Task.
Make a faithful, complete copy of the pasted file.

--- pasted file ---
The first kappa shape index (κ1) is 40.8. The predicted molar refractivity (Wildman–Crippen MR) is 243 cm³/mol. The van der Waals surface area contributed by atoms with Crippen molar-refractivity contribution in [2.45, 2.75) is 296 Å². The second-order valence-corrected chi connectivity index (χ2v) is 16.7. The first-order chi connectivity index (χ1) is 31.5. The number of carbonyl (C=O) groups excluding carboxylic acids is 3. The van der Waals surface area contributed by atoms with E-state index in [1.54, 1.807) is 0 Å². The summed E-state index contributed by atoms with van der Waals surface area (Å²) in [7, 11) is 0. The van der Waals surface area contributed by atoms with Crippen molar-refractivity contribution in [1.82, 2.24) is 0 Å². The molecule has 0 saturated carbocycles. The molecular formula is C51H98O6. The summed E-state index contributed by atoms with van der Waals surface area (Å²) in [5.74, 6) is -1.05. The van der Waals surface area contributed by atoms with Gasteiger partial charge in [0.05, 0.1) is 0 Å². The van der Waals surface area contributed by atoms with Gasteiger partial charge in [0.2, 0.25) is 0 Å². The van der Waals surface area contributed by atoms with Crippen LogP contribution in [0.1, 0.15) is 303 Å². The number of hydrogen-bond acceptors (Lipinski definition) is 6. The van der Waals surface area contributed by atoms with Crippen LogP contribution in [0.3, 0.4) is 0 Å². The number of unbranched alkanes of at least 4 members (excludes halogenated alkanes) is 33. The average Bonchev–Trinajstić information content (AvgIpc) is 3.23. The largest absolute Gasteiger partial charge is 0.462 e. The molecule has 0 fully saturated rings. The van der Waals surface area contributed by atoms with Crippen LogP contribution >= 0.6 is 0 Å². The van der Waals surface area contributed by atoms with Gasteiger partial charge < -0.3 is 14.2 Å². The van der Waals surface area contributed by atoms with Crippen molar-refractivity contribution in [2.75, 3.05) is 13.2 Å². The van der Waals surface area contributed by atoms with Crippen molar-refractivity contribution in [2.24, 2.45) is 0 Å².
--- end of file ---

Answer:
The first kappa shape index (κ1) is 40.8. The predicted molar refractivity (Wildman–Crippen MR) is 243 cm³/mol. The van der Waals surface area contributed by atoms with Crippen molar-refractivity contribution in [2.45, 2.75) is 296 Å². The second-order valence-corrected chi connectivity index (χ2v) is 16.7. The first-order chi connectivity index (χ1) is 31.5. The number of carbonyl (C=O) groups excluding carboxylic acids is 3. The van der Waals surface area contributed by atoms with E-state index in [1.54, 1.807) is 0 Å². The summed E-state index contributed by atoms with van der Waals surface area (Å²) in [7, 11) is 0. The van der Waals surface area contributed by atoms with Crippen molar-refractivity contribution in [1.82, 2.24) is 0 Å². The molecule has 0 saturated carbocycles. The molecular formula is C51H98O6. The summed E-state index contributed by atoms with van der Waals surface area (Å²) in [5.74, 6) is -1.05. The van der Waals surface area contributed by atoms with Gasteiger partial charge in [0.05, 0.1) is 0 Å². The van der Waals surface area contributed by atoms with Gasteiger partial charge in [0.2, 0.25) is 0 Å². The van der Waals surface area contributed by atoms with Crippen LogP contribution in [0.1, 0.15) is 303 Å². The number of hydrogen-bond acceptors (Lipinski definition) is 6. The van der Waals surface area contributed by atoms with Crippen LogP contribution in [0.3, 0.4) is 0 Å². The number of unbranched alkanes of at least 4 members (excludes halogenated alkanes) is 33. The average Bonchev–Trinajstić information content (AvgIpc) is 3.23. The largest absolute Gasteiger partial charge is 0.462 e. The molecule has 0 fully saturated rings. The van der Waals surface area contributed by atoms with Crippen LogP contribution >= 0.6 is 0 Å². The van der Waals surface area contributed by atoms with Gasteiger partial charge < -0.3 is 14.2 Å². The van der Waals surface area contributed by atoms with Crippen molar-refractivity contribution in [2.75, 3.05) is 13.2 Å². The van der Waals surface area contributed by atoms with Crippen molar-refractivity contribution in [2.24, 2.45) is 0 Å².